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Offshore finance editor predicts Cayman’s demise

Cayman Islands

A specialist UK-based website editor dealing with the offshore financial world has warned that the introduction of automatic exchange systems and other international pressures pose a serious threat to the future of the Cayman Islands financial service sector. Speaking to The Daily Telegraph in an article that suggests the division between the ex-pats and locals is causing social unrest here, Michael Brinksman from "Which Offshore" said that it was only the beginning of the islands' troubles. In an article that’s sees local publisher Colin Wilson also painting a poor picture of Cayman post Hurricane Ivan, international press reports for the jurisdiction, which have recently been much more positive, appear to have taken a turn for the worse.

Brinksman tells the Telegraph that the threats to the offshore sector will leave Cayman with just tourism, which will bring unpopular development and social upheaval.

“A big threat to the island is the prevalence of the G5 information exchange treaty and the US's FATCA programme, two similar agreements which require Cayman's finance industry to share information with foreign governments for tax purposes. With these agreements in mind, the longevity of Cayman's main business is looking doubtful,” the "Which Offshore" editor stated. "If their financial services industry takes a big hit, all that's left is tourism, with the usual unpopular development and social upheaval that would bring."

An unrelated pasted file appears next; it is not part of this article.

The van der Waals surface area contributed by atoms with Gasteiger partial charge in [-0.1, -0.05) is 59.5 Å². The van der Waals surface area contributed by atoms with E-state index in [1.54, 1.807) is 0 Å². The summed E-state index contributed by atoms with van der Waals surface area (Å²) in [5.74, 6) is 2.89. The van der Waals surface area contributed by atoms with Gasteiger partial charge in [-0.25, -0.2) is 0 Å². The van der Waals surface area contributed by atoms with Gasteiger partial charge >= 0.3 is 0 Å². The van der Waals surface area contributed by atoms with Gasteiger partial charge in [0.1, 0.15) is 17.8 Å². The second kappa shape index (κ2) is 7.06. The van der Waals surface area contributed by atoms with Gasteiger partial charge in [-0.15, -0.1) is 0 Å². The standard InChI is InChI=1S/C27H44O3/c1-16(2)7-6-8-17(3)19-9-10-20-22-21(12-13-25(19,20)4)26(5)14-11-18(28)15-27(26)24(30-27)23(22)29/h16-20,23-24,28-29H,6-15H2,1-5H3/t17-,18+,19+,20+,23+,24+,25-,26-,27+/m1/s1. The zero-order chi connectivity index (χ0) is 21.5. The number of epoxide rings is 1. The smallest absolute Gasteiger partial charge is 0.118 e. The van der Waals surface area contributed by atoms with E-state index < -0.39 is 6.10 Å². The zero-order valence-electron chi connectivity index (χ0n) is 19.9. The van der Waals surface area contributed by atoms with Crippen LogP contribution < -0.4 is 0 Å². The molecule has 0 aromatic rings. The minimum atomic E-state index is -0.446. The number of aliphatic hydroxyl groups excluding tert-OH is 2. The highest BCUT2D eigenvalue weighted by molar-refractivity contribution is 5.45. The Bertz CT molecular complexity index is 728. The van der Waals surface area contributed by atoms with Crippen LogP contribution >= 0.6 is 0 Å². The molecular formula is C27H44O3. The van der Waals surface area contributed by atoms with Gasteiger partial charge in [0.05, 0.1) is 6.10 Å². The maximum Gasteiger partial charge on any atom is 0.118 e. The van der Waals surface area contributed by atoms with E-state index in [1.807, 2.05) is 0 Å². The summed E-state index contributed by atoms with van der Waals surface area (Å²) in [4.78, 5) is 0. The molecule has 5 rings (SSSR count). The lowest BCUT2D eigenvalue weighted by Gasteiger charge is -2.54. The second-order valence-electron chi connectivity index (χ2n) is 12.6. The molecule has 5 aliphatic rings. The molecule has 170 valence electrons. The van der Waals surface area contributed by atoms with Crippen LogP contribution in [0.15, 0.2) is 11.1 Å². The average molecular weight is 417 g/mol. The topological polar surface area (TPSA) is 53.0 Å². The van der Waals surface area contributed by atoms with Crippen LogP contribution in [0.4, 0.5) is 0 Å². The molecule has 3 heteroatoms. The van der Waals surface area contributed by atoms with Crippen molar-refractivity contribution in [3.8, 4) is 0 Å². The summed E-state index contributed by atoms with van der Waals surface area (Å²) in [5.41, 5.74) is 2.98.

The bulk of the article, however, is based on comments by Wilson, the owner of the beleaguered i-News, who claims the 2004 hurricane was the start of the change for the worst in Cayman. He accuses government of introducing the rollover policy after the storm and kicking out all of the good ex-pats, but allowing anyone with a relative in Cayman to take up residence, which brought a surge of criminals into the islands.

Painting a dismal picture of a growing cultural divide, Wilson claims that the politicians triggered tensions between ex-patriates and locals by fuelling a "they took our jobs" mentality.

The freelance writer of the report, Sam Shelley, stated that he contacted three local politicians, all of whom said they did not wish to contrinute indicating that because of the sensitivity of immigration issues, they did not feel it was appropriate for them to publicly comment.

Meanwhile, one ex-pat worker did have a few positive things to say about Cayman, mainly because she felt it was like Florida. However, she saved her best praise for Camana Bay, which Wilson had blamed for the “demise of the traditional Cayman look” that used to prevail.